Wheel bug



The wheel bug is a medium-sized bug living in the United States. They have been spotted as far west as New Mexico and as far north as Massachusetts. Almost all of the states in between these two, going as far south as Florida, have had wheel bug sightings. They have also been seen in a few Canadian provinces (at least Ontario and Quebec). As you might be able to tell, in the picture above, the bug has a spiked half-circle behind its head. This circle or  wheel is where the wheel bug gets its name. This insect is a type of assassin bug, and while a wheel bug does not sound very dangerous, an assassin bug does. The wheel bug is dangerous by the way. Despite being dangerous, it may actually be a good bug to have in your garden.


Not including their antennae, these bugs range from one to one and a half inches (2.5-3.8 cm). The wheel bug is the largest species in the assassin bug family.


Wheel bugs are carnivores, and eat mainly other insects. These insects include garden pests such as caterpillars, aphids, and Japanese beetles. In order to attack their prey, wheel bugs will slowly sneak up on their victim. Once it gets really close, the wheel bug will grab on to its victim using its front legs. The victim will then be pierced by the wheel bug’s tube-like mouth part. This mouth part is often called the proboscis or the rostrum. The rostrum will secrete a venom into the victim. This venom paralyzes the victim in a few seconds and starts digesting the prey’s insides. The wheel bug will then be able to eat bug soup through its straw-like mouth.

How they affect humans

Wheel bugs affect humans in good and bad ways. Good ways include killing pests that can cause major damage to gardens. They should be avoided however because they can deliver a nasty bite. Although they move very slowly and are not aggressive, if bothered, a wheel bug will bite. Their bites are described as ten times as painful as a hornet sting. The pain is said to last several minutes and the wound may take weeks or even months to heal. Bites should be cleansed with soap and water, and lotions with menthol, phenol, and camphor may provide relief from the pain. Although wheel bug bites are not deadly and do not cause any permanent damage, I would not recommend trying to touch one.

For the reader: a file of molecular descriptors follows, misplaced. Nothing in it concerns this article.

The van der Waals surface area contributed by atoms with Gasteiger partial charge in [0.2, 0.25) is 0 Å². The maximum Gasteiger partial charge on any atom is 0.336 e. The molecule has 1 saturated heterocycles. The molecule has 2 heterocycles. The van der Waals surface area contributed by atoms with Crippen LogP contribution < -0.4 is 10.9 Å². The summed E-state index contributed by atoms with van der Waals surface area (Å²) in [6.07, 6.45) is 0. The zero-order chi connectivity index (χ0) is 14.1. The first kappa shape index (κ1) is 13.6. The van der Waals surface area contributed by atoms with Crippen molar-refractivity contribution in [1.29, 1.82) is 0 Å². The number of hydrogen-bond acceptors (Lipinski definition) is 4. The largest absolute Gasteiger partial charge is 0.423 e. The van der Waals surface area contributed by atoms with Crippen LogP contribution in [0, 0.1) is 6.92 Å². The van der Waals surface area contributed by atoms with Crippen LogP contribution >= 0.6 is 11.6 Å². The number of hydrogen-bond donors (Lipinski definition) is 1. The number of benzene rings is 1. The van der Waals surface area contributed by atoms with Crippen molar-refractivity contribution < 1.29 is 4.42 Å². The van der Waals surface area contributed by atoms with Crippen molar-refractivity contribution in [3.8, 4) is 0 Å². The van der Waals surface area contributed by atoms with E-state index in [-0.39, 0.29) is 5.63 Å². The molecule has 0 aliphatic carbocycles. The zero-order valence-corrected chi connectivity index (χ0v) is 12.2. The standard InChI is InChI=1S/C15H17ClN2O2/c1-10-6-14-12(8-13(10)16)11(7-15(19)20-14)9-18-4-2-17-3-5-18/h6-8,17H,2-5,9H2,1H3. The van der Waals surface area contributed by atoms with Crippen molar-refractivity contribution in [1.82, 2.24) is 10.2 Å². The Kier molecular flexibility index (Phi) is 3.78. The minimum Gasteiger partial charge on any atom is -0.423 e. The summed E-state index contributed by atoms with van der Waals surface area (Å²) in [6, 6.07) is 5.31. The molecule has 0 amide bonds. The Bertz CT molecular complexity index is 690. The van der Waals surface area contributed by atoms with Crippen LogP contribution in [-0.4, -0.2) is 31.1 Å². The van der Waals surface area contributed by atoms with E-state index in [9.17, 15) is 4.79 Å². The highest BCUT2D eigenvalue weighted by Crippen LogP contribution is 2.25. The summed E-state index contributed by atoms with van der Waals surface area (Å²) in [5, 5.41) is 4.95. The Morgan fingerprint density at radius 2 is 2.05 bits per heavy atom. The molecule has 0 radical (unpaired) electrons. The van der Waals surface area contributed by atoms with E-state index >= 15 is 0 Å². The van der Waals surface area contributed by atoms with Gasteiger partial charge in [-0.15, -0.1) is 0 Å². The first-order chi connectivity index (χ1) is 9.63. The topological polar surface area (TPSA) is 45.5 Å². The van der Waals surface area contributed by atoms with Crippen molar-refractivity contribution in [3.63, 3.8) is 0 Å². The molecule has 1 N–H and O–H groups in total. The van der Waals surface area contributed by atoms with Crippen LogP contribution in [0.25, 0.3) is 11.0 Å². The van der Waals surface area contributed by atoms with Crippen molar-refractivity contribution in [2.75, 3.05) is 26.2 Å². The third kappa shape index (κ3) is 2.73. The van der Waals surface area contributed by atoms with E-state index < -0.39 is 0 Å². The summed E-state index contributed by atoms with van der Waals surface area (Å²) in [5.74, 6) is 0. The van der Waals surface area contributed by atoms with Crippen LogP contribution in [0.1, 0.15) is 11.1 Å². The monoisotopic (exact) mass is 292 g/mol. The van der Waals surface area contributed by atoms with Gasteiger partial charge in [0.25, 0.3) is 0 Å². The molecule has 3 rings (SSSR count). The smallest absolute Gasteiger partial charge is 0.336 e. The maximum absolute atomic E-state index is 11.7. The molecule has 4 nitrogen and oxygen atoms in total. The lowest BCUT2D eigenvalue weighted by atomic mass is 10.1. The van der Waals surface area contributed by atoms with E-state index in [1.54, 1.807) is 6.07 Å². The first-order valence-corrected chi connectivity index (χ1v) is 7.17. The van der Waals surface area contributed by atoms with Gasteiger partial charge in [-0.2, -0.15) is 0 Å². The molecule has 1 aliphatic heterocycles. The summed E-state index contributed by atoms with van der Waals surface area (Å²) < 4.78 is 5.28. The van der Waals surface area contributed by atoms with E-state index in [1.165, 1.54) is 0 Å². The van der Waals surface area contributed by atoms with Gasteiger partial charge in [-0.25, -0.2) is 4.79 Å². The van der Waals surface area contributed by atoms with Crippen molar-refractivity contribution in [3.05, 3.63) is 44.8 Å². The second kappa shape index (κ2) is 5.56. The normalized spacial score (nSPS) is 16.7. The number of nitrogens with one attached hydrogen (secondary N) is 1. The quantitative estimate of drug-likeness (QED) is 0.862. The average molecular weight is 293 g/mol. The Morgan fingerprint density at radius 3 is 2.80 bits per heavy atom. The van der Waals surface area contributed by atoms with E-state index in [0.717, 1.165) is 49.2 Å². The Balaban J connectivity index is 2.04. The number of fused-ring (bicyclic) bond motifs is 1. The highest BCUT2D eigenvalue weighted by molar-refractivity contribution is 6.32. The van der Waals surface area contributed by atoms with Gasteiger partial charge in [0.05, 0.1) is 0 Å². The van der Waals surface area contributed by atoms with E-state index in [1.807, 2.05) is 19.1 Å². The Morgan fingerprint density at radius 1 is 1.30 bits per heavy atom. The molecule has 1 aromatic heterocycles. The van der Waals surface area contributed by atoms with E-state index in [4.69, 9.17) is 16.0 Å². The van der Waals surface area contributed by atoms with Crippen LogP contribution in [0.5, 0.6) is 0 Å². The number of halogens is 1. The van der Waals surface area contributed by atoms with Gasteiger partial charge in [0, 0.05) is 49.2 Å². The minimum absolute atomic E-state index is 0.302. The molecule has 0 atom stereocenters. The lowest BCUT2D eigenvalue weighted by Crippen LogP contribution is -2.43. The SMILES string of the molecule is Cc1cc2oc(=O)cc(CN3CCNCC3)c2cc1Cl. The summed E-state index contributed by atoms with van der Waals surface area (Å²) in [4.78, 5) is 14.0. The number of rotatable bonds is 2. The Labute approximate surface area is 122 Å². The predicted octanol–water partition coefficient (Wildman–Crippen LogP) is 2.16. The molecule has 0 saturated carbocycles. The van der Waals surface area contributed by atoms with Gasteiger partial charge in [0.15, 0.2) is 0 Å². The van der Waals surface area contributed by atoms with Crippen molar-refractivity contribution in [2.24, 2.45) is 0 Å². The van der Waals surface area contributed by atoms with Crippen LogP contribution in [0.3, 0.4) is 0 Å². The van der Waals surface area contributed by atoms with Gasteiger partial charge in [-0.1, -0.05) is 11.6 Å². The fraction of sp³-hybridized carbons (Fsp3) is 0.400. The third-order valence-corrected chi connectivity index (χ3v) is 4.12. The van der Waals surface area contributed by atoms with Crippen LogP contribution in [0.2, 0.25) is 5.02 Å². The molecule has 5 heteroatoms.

Predators and protection

Even predators have predators. Although these animals are top predators in the insect world, they are seen as prey to many other animals. Such animals include small birds, mammals (such as mice), reptiles (such as lizards and snakes), amphibians (such as large frogs, toads, and salamanders), and fish. Wheel bugs can use their rostrum as a weapon to bite an attacking animal, and deter it from attacking. These insects can also secrete a nasty smelling/tasting liquid that will repel some predators. Wheel bugs also (as with most insects) have a hard outer shell that may keep them from becoming a meal for another animal.

Mating and eggs

Male and female wheel bugs mate in the fall. After mating, the females will lay hexagon-shaped clusters of eggs on solid objects such as trees. The eggs, which are brown, are small and cylindrical. Each female lays from forty to two hundred of these. The females die after laying the eggs. Adult wheel bugs cannot survive the winter, but the eggs can.


In the spring, the eggs hatch to reveal young wheel bugs that look nothing like the adults. These young wheel bugs are called nymphs. As you can tell from the picture on the left, wheel bug nymphs have a red abdomen and the rest of their body is black. Adults on the other hand are completely gray. Another difference is that the young wheel bugs do not have the gear-like structure on their back. Despite their difference, the nymphs are still deadly predators like their parents. These young wheel bugs will molt around five times before they become adults. After their last molt, they will finally look like the wheel bug in the picture above.

Don’t forget to scroll down and comment your guess about what the next animal is!



Photo credits:

  • Wheel bug -Public domain
  • Wheel bug nymph – Derek Ramsey
  • Mystery animal – J. Patrick Fischer

2 Responses

  1. Largetooth sawfish
    Largetooth sawfish at |

    […] by humans. Their saw-like snout or rostrum (Last weeks animal had a rostrum too! Read about it here!) often gets entangles in fishing nets. Even if the fishermen do not mean to catch the sawfish, […]

  2. Charis
    Charis at |

    It seems like its name should be the hedge trimmer shark! 🙂

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